There are many scenarios where an opinion letter might be helpful to an employer or employee. For example, if an employee switches from nonexempt status to a fluctuating workweek, an employee might seek guidance about whether the employee’s old bonus plan fits into his or her new compensation structure. Or an employer offering online classes to employees in preparation for a voluntary job training class may want to know whether that training time is compensable under the FLSA, as in this 2009 opinion letter.

If you’ve got a question about wage and hour laws and you can’t seem to find the answer in other guidance, requesting an opinion letter might be the right step. It may also be helpful to review past opinion letters. But remember, opinion letters are just guidance—they aren’t the law, and they aren’t binding.  When you’re navigating the intricacies of wage and hour issues, opinion letters can be a helpful tool.

overtime timesheetThe House of Representatives passed at least two notable measures last week.  You probably heard about the new healthcare legislation, but you may not have heard about the Working Families Flexibility Act (WFFA). Though Republican representatives were not invited to a celebration in the Rose Garden following its passage, employers need to keep an eye on the WFFA. If enacted, the WFFA would allow employers to offer employees who work overtime the choice of paid time off or time-and-a-half pay as compensation. The act would require employers to continue offering traditional overtime pay; a PTO option would simply become a legal alternative that the employee could choose.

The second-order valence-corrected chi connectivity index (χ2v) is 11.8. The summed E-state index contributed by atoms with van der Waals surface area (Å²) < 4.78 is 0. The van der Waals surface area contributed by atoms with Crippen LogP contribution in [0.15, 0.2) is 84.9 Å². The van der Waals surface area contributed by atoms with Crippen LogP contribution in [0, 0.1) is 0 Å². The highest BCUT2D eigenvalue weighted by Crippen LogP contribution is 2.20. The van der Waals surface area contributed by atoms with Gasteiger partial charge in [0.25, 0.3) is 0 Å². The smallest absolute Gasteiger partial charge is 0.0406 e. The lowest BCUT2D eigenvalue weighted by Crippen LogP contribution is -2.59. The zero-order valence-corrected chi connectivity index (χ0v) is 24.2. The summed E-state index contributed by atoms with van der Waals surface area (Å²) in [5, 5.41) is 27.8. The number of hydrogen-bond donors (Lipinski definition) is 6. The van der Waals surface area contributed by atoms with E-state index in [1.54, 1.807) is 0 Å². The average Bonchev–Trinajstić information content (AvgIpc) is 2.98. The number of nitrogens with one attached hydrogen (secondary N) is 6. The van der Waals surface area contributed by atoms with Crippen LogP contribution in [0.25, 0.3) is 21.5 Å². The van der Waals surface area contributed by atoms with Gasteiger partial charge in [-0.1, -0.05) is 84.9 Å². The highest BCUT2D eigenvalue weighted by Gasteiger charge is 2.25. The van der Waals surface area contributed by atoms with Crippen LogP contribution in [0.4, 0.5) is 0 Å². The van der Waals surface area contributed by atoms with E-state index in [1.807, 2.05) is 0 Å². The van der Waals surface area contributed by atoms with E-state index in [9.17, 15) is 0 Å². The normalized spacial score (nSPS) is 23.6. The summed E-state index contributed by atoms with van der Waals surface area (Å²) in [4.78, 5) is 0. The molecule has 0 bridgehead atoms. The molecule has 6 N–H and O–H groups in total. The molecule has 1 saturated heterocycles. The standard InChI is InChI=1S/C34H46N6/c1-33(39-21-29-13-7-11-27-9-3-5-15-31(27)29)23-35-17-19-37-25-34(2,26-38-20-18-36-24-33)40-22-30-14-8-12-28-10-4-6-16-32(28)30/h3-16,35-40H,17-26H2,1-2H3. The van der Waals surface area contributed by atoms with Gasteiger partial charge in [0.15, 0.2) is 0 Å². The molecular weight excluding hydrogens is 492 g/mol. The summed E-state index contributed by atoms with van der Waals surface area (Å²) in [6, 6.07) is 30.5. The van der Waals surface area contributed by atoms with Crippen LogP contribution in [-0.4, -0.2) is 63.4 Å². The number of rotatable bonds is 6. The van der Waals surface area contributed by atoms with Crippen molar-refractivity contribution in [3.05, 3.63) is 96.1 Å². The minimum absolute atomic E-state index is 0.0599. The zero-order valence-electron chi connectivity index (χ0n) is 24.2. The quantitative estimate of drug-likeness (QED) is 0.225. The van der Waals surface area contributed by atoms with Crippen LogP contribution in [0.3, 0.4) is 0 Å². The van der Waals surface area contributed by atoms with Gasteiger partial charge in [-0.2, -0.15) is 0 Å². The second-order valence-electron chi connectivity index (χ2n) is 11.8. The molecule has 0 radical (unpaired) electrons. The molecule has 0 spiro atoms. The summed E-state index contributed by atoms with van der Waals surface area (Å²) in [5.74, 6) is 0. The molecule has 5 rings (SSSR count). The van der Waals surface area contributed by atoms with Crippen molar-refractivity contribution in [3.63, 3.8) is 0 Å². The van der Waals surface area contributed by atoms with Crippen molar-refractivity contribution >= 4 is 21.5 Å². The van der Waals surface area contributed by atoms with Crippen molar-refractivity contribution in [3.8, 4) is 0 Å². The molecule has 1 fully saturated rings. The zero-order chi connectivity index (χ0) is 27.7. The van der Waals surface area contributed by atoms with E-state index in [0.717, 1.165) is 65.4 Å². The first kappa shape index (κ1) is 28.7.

Quick FLSA Refresher

Last year at this time, we were preparing for significant changes to the salary threshold requirement for the Fair Labor Standards Act’s (FLSA) white collar exemptions. While a Texas district court ultimately struck down those changes at the end of 2016, one benefit to that process was that many employers brushed up on the FLSA’s overtime requirements. In case you did not, though, here is a quick refresher on the basics:

  • The FLSA generally requires covered employers to pay nonexempt employees minimum wage (currently $7.25 per hour) and time-and-a-half compensation for hours worked over 40 in a workweek.
  • Covered employers (almost everybody) are employers engaged in interstate commerce or whose annual gross volume of sales or business is $500,000 or more.
  • There are a number of exemptions, and you should look closely at an employee’s duties and compensation to ensure that he or she meets all of the requirements to fall into that exemption. An employee is not exempt simply because he or she is salaried.

WFFA Chances of Passing

The WFFA serves as a reminder that offering additional PTO, sometimes called “comp time,” is not currently a lawful form of overtime compensation for private employers. The requirement for time and a half for hours over 40 in a workweek will stand unless the Senate also passes the WFFA, and that may be a longshot. All 52 Republican Senators as well as eight Democrats must vote for the act to avoid a filibuster. The act did not have unanimous Republican support in the House, and it is unlikely to garner unanimous support in the Senate. Republican Congressmen have introduced similar measures on several occasions over the years, most recently in 2013, but none has passed both chambers to change the overtime pay requirements. We will keep you posted.